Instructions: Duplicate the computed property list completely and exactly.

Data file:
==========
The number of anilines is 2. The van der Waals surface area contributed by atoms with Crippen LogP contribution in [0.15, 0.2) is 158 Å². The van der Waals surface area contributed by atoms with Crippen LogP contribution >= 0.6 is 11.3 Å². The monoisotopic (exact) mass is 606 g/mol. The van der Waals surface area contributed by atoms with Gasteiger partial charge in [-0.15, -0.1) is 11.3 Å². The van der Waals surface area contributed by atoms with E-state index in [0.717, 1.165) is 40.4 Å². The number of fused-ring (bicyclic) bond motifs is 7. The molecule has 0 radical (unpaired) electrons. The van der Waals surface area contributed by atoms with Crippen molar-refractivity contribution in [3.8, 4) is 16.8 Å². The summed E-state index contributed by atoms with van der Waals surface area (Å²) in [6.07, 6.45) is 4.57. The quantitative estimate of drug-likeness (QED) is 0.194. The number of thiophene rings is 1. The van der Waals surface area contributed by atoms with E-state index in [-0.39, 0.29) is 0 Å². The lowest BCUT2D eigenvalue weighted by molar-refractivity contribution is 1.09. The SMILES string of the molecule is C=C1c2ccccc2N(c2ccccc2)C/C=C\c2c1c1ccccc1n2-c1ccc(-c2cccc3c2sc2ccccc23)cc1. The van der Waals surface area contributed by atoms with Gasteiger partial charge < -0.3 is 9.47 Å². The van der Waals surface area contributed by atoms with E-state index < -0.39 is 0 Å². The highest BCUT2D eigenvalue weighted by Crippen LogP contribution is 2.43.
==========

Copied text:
The number of anilines is 2. The van der Waals surface area contributed by atoms with Crippen LogP contribution in [0.15, 0.2) is 158 Å². The van der Waals surface area contributed by atoms with Crippen LogP contribution >= 0.6 is 11.3 Å². The monoisotopic (exact) mass is 606 g/mol. The van der Waals surface area contributed by atoms with Gasteiger partial charge in [-0.15, -0.1) is 11.3 Å². The van der Waals surface area contributed by atoms with E-state index in [0.717, 1.165) is 40.4 Å². The number of fused-ring (bicyclic) bond motifs is 7. The molecule has 0 radical (unpaired) electrons. The van der Waals surface area contributed by atoms with Crippen molar-refractivity contribution in [3.8, 4) is 16.8 Å². The summed E-state index contributed by atoms with van der Waals surface area (Å²) in [6.07, 6.45) is 4.57. The quantitative estimate of drug-likeness (QED) is 0.194. The number of thiophene rings is 1. The van der Waals surface area contributed by atoms with E-state index in [-0.39, 0.29) is 0 Å². The lowest BCUT2D eigenvalue weighted by molar-refractivity contribution is 1.09. The SMILES string of the molecule is C=C1c2ccccc2N(c2ccccc2)C/C=C\c2c1c1ccccc1n2-c1ccc(-c2cccc3c2sc2ccccc23)cc1. The van der Waals surface area contributed by atoms with Gasteiger partial charge < -0.3 is 9.47 Å². The van der Waals surface area contributed by atoms with E-state index < -0.39 is 0 Å². The highest BCUT2D eigenvalue weighted by Crippen LogP contribution is 2.43.